Allison didn’t set out to be a cancer researcher; he dreamed of solving some of the basic mysteries of biochemistry. But in graduate school, when he was assigned to tinker with the formulation of a common chemotherapy for leukemia, his family history prompted him to try an experiment of his own, one that would deeply influence his career direction. Allison wondered what would happen if he injected mice with tumors after they were cured. To his astonishment, the animals didn’t get leukemia again. Somehow, he surmised, their immune systems had learned to kill the tumors.
The notion of harnessing immune defenses to fight cancer dates back to the 1890s, when a New York surgeon named William Coley learned that some patients with sarcomas went into remission after contracting a Streptococcus infection. It seemed the body’s attack on the microbes wiped out the tumors as well. Coley began inoculating cancer patients with the same strain of strep; a few died of the infection, but others emerged tumor-free. When he switched to dead bacteria, patients’ survival rates improved. Coley’s Toxin, as it became known, was widely used for 40 years. But its results were unpredictable, and the concept of cancer immunotherapy fell out of favor as the field focused on chemotherapy and radiation. Although a few scientists continued to probe the potential of immune-based approaches, their work was mostly ignored.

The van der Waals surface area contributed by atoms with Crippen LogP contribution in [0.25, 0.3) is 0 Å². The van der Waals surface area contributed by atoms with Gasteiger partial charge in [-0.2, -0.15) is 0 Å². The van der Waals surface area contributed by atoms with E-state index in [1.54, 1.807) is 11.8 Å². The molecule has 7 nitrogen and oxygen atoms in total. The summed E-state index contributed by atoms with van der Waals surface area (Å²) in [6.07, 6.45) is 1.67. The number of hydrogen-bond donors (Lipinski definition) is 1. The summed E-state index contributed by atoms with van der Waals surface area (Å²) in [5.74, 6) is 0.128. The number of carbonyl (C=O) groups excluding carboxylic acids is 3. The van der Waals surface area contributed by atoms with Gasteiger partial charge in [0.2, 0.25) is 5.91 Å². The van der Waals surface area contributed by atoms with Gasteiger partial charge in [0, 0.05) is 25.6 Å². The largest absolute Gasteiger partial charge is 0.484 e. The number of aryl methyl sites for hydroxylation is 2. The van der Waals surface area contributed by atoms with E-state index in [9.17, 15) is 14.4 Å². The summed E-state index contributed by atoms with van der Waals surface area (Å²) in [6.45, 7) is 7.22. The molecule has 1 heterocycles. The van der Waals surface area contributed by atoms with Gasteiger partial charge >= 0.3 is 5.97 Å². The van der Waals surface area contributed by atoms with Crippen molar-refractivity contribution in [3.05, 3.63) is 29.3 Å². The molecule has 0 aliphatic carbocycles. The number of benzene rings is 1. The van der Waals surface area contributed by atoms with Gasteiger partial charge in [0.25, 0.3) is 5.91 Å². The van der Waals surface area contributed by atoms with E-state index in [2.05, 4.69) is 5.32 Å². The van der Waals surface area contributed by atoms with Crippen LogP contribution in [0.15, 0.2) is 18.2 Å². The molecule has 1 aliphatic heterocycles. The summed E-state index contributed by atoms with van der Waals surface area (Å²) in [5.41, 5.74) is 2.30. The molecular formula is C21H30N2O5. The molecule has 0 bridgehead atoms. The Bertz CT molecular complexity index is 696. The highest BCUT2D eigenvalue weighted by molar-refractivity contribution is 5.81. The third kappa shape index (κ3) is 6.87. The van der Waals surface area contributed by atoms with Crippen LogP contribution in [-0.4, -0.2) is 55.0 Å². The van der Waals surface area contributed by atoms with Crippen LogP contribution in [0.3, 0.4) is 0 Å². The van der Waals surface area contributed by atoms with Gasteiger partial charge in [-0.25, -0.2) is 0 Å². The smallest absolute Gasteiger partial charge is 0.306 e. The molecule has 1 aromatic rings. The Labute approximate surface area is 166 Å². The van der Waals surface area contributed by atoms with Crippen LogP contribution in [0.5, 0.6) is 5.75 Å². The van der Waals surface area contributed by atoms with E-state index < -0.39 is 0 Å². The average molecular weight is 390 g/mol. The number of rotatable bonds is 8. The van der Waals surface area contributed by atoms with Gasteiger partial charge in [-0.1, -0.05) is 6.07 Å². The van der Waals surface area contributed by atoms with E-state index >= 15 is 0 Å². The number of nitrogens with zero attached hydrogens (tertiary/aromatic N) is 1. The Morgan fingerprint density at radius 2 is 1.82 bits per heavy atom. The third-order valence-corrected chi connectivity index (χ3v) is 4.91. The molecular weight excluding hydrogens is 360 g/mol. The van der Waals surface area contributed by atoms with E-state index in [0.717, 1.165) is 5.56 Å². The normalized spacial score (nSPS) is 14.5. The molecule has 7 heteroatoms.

By 1973, when Allison finished his doctorate, the mechanics of immunity were somewhat better understood than in Coley’s day. For example, researchers had recently identified T lymphocytes, white blood cells that destroy pathogens in several distinctive ways. Each T cell, scientists believed, was programmed to recognize a particular snippet of protein, or peptide, unique to invaders such as bacteria, viruses or tumor cells. These bits of protein are categorized as antigens, substances capable of triggering an immune response. When a T cell detects one, it morphs into a fighting machine, zapping invaders with lethal chemicals, multiplying into an army of identical killers or signaling other immune-system troops to join the attack. Yet exactly how T cells are activated remained largely a matter of conjecture.